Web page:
It was interesting to see the tense relationship between Tom and Malorie. They contrast so much in opinions, in nature. Tom wants to explore and innovate and stray away from the rigidness of Malorie. Even in this dangerous new world, he’s a bright eyed earnest teenager. Malorie does not like “getting lazy”, in her words. She takes no chances in keeping herself and her children safe. Malorie lives by the blindfold. Tom wants to see a world beyond it. Olympia is a girl with a secret (she quite literally has a secret). She isn’t as rebellious as Tom.

The book isn’t purely plot driven and what makes it so great is how it explores the relationships between the characters side along the plot. Bird Box was about a world confined to the indoors, and about surviving. Malorie is about an uncertain world rebuilding. It’s about finally living, and not just surviving.

So was Josh Malerman writing this just to ride off the hype of Bird Box? This was anything but. He’s a great storyteller. He wrote a satisfying sequel which does not disappoint.

Rating: 5 out of 5



Not gonna lie, the main reason I got this book was that the cover was gorgeous and I have A Thing for hardcover editions. Even if it had review quotes and New York Times Bestseller or something stamped at the back which tells me Nothing about the actual book. Pfft, books these days, amiright?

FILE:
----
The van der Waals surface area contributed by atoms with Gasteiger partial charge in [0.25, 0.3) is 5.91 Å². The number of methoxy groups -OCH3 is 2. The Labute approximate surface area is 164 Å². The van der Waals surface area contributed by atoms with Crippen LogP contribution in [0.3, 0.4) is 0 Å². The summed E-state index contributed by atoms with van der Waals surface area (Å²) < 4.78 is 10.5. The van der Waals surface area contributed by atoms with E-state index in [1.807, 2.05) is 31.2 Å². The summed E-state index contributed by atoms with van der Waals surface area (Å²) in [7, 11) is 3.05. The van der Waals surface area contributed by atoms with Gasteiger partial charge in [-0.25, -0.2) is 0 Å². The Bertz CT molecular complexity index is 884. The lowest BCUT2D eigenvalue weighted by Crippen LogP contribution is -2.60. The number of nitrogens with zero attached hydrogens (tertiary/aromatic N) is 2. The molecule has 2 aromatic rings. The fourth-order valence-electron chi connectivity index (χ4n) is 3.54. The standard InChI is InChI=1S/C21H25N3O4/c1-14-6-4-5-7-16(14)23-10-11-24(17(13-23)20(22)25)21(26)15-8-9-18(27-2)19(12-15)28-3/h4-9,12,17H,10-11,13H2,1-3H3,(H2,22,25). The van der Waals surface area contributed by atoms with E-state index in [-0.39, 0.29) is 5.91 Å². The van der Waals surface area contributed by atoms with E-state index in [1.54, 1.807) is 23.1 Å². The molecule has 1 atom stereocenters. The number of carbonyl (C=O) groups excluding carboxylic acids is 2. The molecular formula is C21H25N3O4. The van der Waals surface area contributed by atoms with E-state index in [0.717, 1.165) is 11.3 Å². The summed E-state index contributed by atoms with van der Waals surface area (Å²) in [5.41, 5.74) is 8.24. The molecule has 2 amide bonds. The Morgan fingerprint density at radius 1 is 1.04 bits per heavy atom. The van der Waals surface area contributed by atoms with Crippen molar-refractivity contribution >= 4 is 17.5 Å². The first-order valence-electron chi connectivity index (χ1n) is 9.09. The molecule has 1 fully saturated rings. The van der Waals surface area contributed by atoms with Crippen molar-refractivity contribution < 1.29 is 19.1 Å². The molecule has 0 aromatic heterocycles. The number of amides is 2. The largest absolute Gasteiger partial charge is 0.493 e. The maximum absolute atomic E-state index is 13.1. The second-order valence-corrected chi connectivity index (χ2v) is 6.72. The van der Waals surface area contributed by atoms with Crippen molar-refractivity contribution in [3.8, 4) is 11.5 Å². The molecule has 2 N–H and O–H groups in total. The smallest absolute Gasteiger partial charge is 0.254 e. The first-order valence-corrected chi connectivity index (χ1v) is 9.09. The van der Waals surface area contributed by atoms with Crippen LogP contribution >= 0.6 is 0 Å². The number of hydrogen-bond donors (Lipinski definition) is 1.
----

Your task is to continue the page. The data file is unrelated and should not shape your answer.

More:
I read this book with zero expectations and ideas on what it was about. Here’s how it went.

Can I say I absolutely love the concept of the libraries and monster books? It was So fricking cool! A breath of fresh air from a bunch of recycled concepts circulating in YA lit. For a stand alone book, the world building in this was AWESOME. I fell in love with the whole concept – the libraries, sorcerers, demons, Books Gone Wild.

Also want to mention, the prose was beautiful to read. I loved the way this was written, it feels magical!

Elisabeth is “a true child of the library”. She’s bold, yet vulnerable. Into the book we see that everything she knows and understands about libraries, magic (and monster books) are wrong. She starts out as naive, someone who hasn’t seen the world outside the library she grew up in and slowly gains understanding. The character development is good, AND it’s all in one (standalone) novel.

I was Very Afraid that Nathaniel would be one of Those YA Brooding Bad Boys. The goodreads blurb also described him and Elisabeth as “sworn enemies”. Both assumptions? Wrong they were! Nathaniel and Elisabeth’s relationship is not a pointless rivalry for the sake of tension. Good ol’ sarcastic boi which I surprisingly, I didn’t mind :’) His tragic past isn’t just for the sake of it and is important to his character.

(bonus Bonus BONUS points for making nathaniel swing both ways. i screamed when i read that part, even if it was vaguely referenced. the casual rep gets Full Points from me)

But it was Silas I liked the best and found most intriguing! I stan one snarky and incredibly charming demon. Elisabeth, Nathaniel, and Silas make a great little disaster trio.

The one complain I do have is how fast the plot is. I hate slow books, I have very little patience. Which is why I don’t usually mind if books are a bit fast paced. In fact, I was happy the book started out with a fast plot and no beating around the bush. But this was a bit too fast. I didn’t have any time to linger on a scene or savor a moment. Would have been a lot better if this one was slightly slower paced.